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Home | Courses | Regional and Environmental Economics (cancelled for 2021/22)

Regional and Environmental Economics (cancelled for 2021/22)

  • Teacher(s)
    Henri de Groot, Menusch Khadjavi
  • Research field
    Spatial Economics
  • Dates
    Period 1 - Aug 30, 2021 to Oct 22, 2021
  • Course type
  • Program year
  • Credits

Course description

After providing a general introduction to the course, the first lecture will focus on cities and the environment. To what extent do cities make us greener, how can we value, for example, air quality, noise from airports, open space, etc. The second lecture will introduce the DICE model as a nice example of an integrated assessment model. Integrated assessment models are typically used to study the interaction between climate change and the economy. The third lecture will focus on capita select a (where you have an input on topics to be discussed). Options are energy productivity, the transition towards the circular economy, carbon leakage, the impact of environmental policy on competitiveness, etc. Lectures four and five will focus on natural resources and their relationship with economic and social outcomes in resource-rich economies. Mainstream explanations of a possible ‘resource curse’ such as Dutch disease will be presented. But how strong is the evidence for a ‘curse’ and what are other competing explanations for unfavorable economic development? The final lecture will examine the pollution haven hypothesis and discuss whether trade is good or bad for the environment, touching upon environmental policy making.

Course literature

Primary reading (with reference to lecture in which literature is used in [] and * indicating compulsory readings for the exam)
• [5,*] Allcott, H. and D. Keniston (2018). Dutch Disease or Agglomeration? The Local Economic Effects of Natural Resource Booms in Modern America, Review of Economic Studies, 85, pp. 695-731 (https://doi.org/10.1093/restud/rdx042).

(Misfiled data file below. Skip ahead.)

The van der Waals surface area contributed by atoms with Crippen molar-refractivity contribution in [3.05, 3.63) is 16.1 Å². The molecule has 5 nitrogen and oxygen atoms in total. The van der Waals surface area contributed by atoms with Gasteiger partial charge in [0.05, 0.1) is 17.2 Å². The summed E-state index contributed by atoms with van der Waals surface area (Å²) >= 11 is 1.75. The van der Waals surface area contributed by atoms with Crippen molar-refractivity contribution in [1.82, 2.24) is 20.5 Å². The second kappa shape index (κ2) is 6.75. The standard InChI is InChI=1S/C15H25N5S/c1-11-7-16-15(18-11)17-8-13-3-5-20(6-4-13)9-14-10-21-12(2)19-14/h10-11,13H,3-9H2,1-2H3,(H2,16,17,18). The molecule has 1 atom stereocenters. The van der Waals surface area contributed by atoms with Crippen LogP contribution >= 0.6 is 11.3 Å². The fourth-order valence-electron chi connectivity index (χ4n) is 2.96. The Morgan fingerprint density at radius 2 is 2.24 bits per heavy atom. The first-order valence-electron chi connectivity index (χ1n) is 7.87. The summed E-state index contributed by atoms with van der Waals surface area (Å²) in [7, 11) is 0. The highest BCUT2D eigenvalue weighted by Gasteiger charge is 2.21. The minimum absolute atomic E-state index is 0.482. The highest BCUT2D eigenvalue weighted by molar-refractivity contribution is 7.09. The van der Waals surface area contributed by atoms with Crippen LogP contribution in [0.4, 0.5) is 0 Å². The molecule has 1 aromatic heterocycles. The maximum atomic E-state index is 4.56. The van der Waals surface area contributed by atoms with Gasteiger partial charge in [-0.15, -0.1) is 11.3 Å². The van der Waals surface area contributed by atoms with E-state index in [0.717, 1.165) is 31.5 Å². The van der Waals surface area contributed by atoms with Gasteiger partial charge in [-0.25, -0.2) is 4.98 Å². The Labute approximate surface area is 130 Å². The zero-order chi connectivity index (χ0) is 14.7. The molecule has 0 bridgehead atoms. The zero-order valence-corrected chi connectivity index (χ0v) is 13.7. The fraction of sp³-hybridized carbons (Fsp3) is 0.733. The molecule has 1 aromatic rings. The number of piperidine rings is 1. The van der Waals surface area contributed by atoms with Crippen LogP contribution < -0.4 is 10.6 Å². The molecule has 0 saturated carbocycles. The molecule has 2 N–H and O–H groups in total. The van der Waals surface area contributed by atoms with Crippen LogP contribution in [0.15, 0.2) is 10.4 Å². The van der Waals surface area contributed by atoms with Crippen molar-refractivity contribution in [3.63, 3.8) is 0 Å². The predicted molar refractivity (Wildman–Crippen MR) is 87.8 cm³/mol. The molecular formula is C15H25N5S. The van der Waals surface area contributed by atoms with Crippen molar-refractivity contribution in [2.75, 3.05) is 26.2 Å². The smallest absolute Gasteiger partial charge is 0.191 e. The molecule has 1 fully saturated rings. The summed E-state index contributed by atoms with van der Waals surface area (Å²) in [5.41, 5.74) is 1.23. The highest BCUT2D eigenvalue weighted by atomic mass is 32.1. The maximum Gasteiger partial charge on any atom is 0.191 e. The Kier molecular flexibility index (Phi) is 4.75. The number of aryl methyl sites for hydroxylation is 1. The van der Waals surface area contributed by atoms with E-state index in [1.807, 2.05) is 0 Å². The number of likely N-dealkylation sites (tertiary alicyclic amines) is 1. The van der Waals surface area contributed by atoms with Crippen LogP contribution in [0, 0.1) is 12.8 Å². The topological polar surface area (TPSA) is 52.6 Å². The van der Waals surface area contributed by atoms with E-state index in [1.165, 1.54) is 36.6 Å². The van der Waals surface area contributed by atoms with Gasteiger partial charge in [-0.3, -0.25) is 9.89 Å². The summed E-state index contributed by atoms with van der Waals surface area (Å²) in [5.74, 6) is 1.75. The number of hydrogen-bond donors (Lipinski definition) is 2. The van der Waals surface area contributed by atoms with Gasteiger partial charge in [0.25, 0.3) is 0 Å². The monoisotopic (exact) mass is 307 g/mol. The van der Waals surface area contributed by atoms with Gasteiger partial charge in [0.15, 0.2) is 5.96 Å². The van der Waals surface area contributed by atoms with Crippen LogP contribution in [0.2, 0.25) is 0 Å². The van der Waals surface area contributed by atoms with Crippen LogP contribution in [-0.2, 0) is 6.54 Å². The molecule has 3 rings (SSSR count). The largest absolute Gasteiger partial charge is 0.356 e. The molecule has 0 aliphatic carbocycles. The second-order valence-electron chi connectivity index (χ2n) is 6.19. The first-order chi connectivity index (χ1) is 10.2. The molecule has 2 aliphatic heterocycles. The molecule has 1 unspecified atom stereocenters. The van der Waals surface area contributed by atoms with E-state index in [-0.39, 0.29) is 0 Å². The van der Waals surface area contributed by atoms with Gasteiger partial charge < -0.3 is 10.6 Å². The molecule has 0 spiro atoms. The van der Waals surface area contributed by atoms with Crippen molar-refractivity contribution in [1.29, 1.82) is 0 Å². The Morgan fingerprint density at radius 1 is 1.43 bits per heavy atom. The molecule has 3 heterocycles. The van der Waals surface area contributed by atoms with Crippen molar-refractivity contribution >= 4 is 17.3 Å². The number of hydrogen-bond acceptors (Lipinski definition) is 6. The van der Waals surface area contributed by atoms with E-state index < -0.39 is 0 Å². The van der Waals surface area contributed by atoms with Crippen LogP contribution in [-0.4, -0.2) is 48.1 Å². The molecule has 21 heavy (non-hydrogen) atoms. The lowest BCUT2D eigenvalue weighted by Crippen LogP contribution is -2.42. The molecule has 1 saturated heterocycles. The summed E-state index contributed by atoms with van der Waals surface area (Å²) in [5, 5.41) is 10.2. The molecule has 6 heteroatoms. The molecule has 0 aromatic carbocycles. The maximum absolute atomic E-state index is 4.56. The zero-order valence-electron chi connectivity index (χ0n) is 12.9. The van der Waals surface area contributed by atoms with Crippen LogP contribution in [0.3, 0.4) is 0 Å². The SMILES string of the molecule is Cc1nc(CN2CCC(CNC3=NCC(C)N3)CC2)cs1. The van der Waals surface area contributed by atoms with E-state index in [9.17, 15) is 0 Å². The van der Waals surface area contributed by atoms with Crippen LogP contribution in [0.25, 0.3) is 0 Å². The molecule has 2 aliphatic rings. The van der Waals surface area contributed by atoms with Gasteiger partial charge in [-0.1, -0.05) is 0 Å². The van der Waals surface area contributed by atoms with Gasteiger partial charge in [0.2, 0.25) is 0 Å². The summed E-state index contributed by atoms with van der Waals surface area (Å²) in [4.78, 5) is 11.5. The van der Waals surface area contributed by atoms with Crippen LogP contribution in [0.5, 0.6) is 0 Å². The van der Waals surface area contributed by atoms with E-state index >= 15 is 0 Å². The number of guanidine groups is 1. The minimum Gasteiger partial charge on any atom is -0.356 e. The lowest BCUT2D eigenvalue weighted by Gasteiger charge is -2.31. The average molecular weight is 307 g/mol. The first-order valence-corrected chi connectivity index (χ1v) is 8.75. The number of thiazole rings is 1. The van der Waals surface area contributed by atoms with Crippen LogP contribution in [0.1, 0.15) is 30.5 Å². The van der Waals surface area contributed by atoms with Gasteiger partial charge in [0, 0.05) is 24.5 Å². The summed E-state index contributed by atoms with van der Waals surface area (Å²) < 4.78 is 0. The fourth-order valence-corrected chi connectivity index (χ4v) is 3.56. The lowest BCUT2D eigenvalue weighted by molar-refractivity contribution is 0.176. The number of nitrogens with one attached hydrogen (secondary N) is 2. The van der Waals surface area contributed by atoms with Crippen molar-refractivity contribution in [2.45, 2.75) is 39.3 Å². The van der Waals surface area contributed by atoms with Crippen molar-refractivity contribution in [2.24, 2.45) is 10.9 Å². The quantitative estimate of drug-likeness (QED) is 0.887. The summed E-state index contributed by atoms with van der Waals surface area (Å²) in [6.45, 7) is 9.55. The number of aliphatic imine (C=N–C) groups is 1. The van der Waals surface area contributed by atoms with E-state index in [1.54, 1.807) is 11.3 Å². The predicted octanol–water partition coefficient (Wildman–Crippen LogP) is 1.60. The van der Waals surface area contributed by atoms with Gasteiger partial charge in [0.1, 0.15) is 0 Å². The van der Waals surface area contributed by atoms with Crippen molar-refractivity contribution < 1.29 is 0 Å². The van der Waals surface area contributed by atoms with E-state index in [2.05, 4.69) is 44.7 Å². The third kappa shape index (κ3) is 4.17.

• [5,*] Aragón, F.M. and J.P. Rud (2013). Natural Resources and Local Communities: Evidence from a Peruvian Gold Mine, American Economic Journal: Economic Policy, 5, pp. 1-25 (https://www.aeaweb.org/articles?id=10.1257/pol.5.2.1).
• [6] Carson, R.T. (2010). The Environmental Kuznets Curve: Seeking Empirical Regularity and Theoretical Structure, Review of Environmental Economics and Policy, 4, pp. 3-23 (https://doi.org/10.1093/reep/rep021).
• [6] Copeland, B.R. and M.S. Taylor (2004). Trade, Growth, and the Environment, Journal of Economic Literature, 42, pp. 7-71 (https://www.aeaweb.org/articles?id=10.1257/002205104773558047).
• [5] Dube, O. and J.F. Vargas (2013). Commodity price shocks and civil conflict: evidence from Colombia, Review of Economic Studies, 80, pp. 1384-1421 (https://academic.oup.com/restud/article-abstract/80/4/1384/1579342).
• [1] Glaeser, E. and M. Kahn (2010). The Greeness of Cities: Carbon Dioxide Emissions and Urban Development, Journal of Urban Economics, 67, 404-418 (https://doi.org/10.1016/j.jue.2009.11.006).
• [4,*] Gneezy, U. A. Leibbrandt and J.A. List (2016). Ode to the sea: Workplace Organizations and Norms of Cooperation. Economic Journal, 126, pp. 1856-1883 (https://doi.org/10.1111/ecoj.12209).